The Trade: Dressing up colonialism

                           

Fred Stenson’s 2000 novel The Trade was a finalist for the Scotiabank Giller Prize, which I think is pretty neat considering the novel focuses on the fur trade, and as you might well imagine, the fur trade is not usually a sexy or glamorous topic. I say “usually” because Stenson does include some sexy-glam, but not nearly enough to titillate a Giller jury (though maybe I’m projecting here, as the Giller has recognized a fair number of novelists writing historical fiction: Margaret Atwood, Michael Crummey, Guy Vanderhaeghe, Anne Michaels, Wayne Johnston, Jane Urquhart, John Bemrose, Elizabeth Hay, and most recently, Joseph Boyden). So maybe my point is less that historical fiction is unpopular and unrecognized, and more that it is a triumph of the Canadian h.f. novelist. In this case Stenson takes what grade seven history turned into a mind-numbingly-dull exercise in remembering that the NorthWest Company and the Hudson’s Bay Company merged in 1822, and turns it into a fascinating and engaging narrative of deceit, violence, betrayal and madness.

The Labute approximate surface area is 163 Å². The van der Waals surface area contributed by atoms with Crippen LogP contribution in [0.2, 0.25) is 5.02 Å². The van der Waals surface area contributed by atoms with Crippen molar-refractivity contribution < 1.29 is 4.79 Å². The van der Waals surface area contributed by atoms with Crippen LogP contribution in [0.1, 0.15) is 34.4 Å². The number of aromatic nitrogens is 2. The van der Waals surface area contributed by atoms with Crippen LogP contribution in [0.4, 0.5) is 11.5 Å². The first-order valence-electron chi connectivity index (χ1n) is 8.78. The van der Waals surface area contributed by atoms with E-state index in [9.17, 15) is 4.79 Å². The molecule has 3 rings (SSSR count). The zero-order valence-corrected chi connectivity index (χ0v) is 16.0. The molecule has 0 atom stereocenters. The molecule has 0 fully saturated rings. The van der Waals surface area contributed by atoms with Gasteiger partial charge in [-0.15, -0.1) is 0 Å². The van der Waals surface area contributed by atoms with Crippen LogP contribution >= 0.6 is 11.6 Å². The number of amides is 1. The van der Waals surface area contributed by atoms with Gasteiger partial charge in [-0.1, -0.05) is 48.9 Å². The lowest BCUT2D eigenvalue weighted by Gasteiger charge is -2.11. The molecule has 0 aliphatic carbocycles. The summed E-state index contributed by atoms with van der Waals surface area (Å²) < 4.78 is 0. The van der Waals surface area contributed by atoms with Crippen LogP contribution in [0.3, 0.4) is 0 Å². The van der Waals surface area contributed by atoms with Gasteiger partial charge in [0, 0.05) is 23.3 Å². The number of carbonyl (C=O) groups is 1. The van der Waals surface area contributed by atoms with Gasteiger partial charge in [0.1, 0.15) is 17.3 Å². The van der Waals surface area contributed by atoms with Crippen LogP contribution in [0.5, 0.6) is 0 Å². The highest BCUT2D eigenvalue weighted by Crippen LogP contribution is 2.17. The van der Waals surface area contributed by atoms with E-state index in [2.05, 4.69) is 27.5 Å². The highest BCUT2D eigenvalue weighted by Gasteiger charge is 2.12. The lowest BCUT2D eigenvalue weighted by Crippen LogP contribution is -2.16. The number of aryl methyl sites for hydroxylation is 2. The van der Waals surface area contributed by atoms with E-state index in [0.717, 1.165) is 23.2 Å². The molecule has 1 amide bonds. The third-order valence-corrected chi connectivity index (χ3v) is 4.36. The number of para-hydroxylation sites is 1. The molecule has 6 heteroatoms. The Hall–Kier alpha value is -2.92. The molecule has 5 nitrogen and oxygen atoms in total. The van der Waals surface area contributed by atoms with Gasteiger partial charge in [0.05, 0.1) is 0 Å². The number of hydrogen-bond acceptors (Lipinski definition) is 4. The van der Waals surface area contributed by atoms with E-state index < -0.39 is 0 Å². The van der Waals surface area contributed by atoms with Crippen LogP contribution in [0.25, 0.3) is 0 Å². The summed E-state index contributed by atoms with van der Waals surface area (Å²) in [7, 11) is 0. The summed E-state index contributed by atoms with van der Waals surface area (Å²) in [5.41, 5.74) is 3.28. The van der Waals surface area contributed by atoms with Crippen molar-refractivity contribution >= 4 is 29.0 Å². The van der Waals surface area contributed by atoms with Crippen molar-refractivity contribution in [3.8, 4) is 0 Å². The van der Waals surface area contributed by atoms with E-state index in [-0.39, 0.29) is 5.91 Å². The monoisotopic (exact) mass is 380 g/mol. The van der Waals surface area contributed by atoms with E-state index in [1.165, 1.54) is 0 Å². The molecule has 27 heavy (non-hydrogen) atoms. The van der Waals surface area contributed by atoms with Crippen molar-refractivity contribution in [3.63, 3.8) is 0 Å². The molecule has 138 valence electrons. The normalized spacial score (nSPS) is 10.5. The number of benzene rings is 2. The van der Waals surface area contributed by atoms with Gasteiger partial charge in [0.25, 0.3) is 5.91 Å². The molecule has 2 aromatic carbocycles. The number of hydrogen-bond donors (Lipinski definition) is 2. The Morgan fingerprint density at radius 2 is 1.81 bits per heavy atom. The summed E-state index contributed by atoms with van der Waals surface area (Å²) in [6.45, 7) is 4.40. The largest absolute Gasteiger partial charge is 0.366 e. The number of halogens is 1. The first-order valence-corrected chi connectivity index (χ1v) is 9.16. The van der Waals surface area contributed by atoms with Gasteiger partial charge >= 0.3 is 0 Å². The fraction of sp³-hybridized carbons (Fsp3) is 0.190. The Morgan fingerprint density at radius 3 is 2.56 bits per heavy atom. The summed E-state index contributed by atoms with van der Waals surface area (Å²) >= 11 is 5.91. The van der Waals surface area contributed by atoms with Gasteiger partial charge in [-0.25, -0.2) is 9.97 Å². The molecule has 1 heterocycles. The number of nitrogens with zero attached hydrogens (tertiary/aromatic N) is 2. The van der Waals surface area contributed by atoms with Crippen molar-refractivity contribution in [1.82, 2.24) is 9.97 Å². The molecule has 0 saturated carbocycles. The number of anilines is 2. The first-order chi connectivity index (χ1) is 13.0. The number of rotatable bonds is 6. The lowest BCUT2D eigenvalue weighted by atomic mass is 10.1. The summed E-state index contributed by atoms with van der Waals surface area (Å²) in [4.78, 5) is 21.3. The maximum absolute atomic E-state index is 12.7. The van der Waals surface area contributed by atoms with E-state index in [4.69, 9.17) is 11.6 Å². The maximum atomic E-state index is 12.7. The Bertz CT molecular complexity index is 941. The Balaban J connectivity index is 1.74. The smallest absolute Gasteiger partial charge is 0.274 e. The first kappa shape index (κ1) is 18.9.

My favourite part? When a cat adopts orphaned bunnies only to watch while the bunnies get eaten. A microcosm for the rest of the narrative that sees (somewhat unconvincingly innocent) good-hearted and sincere men turned violent, or become objects of extreme and disproportionate violence. Stenson ultimately lays the blame for the violence of the fur trade at the hands of “colonialism,” but does so by personifying the ruthless economy of colonialism in the HBCo governor. This sleight, whereby colonialism is not blamed for the devastation of the land, the buffalo and indigenous people, but rather the governor is, remains a problem for me.

That said, Stenson does well to draw attention to the complexity and pervasiveness of colonial violence by including a missionary and an artist-in-the-field-reporter (I should say that the epistolary narratives of the missionary and artist are distracting and awkward inclusions at the end of a narrative that has otherwise been third-person omniscient) as a way of gesturing to the ways colonialism, Christianity and archival “truth” (in the form of paintings and written histories) sustain one another.

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Filed under Canadian Literature, Fiction, Giller prize, Historical Fiction

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